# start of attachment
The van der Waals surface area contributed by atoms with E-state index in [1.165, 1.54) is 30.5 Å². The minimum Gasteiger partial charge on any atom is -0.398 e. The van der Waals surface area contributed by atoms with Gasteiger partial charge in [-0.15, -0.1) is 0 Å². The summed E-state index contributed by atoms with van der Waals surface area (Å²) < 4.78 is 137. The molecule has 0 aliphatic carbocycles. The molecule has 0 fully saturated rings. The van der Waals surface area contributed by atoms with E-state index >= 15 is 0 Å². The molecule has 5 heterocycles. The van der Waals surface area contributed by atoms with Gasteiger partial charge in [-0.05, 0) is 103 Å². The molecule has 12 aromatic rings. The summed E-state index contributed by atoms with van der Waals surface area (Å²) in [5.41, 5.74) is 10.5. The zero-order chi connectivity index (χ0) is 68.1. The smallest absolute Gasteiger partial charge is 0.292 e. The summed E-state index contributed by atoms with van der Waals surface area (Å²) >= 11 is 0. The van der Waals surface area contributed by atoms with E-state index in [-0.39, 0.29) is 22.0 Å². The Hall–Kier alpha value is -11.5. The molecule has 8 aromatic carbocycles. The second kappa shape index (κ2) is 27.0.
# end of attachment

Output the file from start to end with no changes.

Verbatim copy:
The van der Waals surface area contributed by atoms with E-state index in [1.165, 1.54) is 30.5 Å². The minimum Gasteiger partial charge on any atom is -0.398 e. The van der Waals surface area contributed by atoms with Gasteiger partial charge in [-0.15, -0.1) is 0 Å². The summed E-state index contributed by atoms with van der Waals surface area (Å²) < 4.78 is 137. The molecule has 0 aliphatic carbocycles. The molecule has 0 fully saturated rings. The van der Waals surface area contributed by atoms with E-state index >= 15 is 0 Å². The molecule has 5 heterocycles. The van der Waals surface area contributed by atoms with Gasteiger partial charge in [-0.05, 0) is 103 Å². The molecule has 12 aromatic rings. The summed E-state index contributed by atoms with van der Waals surface area (Å²) in [5.41, 5.74) is 10.5. The zero-order chi connectivity index (χ0) is 68.1. The smallest absolute Gasteiger partial charge is 0.292 e. The summed E-state index contributed by atoms with van der Waals surface area (Å²) >= 11 is 0. The van der Waals surface area contributed by atoms with E-state index in [-0.39, 0.29) is 22.0 Å². The Hall–Kier alpha value is -11.5. The molecule has 8 aromatic carbocycles. The second kappa shape index (κ2) is 27.0.